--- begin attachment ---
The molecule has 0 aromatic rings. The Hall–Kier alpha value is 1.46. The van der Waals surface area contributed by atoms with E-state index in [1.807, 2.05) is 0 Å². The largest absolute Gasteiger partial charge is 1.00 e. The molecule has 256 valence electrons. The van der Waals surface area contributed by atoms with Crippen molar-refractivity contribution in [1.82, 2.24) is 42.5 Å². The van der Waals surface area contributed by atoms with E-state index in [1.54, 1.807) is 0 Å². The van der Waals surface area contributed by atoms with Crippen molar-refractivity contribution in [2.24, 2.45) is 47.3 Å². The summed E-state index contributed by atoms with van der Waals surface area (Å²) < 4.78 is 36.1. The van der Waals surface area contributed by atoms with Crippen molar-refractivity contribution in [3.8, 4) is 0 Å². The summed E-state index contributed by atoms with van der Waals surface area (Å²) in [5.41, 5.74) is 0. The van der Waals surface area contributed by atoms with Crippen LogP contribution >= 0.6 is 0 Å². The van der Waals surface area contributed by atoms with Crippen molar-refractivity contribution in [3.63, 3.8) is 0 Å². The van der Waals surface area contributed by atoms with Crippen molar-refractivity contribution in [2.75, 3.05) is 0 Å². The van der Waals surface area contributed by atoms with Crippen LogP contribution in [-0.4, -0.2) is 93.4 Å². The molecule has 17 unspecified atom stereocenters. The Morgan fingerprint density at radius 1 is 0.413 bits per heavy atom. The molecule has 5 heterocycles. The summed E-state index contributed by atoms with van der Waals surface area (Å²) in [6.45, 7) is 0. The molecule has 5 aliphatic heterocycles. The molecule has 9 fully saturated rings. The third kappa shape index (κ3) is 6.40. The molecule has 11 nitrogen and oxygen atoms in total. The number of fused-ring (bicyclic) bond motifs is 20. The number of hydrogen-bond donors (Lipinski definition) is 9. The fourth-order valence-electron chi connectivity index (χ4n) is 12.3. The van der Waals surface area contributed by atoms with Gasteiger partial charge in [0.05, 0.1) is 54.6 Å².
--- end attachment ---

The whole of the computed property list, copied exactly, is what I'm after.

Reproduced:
The molecule has 0 aromatic rings. The Hall–Kier alpha value is 1.46. The van der Waals surface area contributed by atoms with E-state index in [1.807, 2.05) is 0 Å². The largest absolute Gasteiger partial charge is 1.00 e. The molecule has 256 valence electrons. The van der Waals surface area contributed by atoms with Crippen molar-refractivity contribution in [1.82, 2.24) is 42.5 Å². The van der Waals surface area contributed by atoms with E-state index in [1.54, 1.807) is 0 Å². The van der Waals surface area contributed by atoms with Crippen molar-refractivity contribution in [2.24, 2.45) is 47.3 Å². The summed E-state index contributed by atoms with van der Waals surface area (Å²) < 4.78 is 36.1. The van der Waals surface area contributed by atoms with Crippen molar-refractivity contribution in [3.8, 4) is 0 Å². The summed E-state index contributed by atoms with van der Waals surface area (Å²) in [5.41, 5.74) is 0. The van der Waals surface area contributed by atoms with Crippen LogP contribution >= 0.6 is 0 Å². The van der Waals surface area contributed by atoms with Crippen molar-refractivity contribution in [3.63, 3.8) is 0 Å². The van der Waals surface area contributed by atoms with Crippen molar-refractivity contribution in [2.75, 3.05) is 0 Å². The van der Waals surface area contributed by atoms with Crippen LogP contribution in [-0.4, -0.2) is 93.4 Å². The molecule has 17 unspecified atom stereocenters. The Morgan fingerprint density at radius 1 is 0.413 bits per heavy atom. The molecule has 5 heterocycles. The summed E-state index contributed by atoms with van der Waals surface area (Å²) in [6.45, 7) is 0. The molecule has 5 aliphatic heterocycles. The molecule has 9 fully saturated rings. The third kappa shape index (κ3) is 6.40. The molecule has 11 nitrogen and oxygen atoms in total. The number of fused-ring (bicyclic) bond motifs is 20. The number of hydrogen-bond donors (Lipinski definition) is 9. The fourth-order valence-electron chi connectivity index (χ4n) is 12.3. The van der Waals surface area contributed by atoms with Gasteiger partial charge in [0.05, 0.1) is 54.6 Å².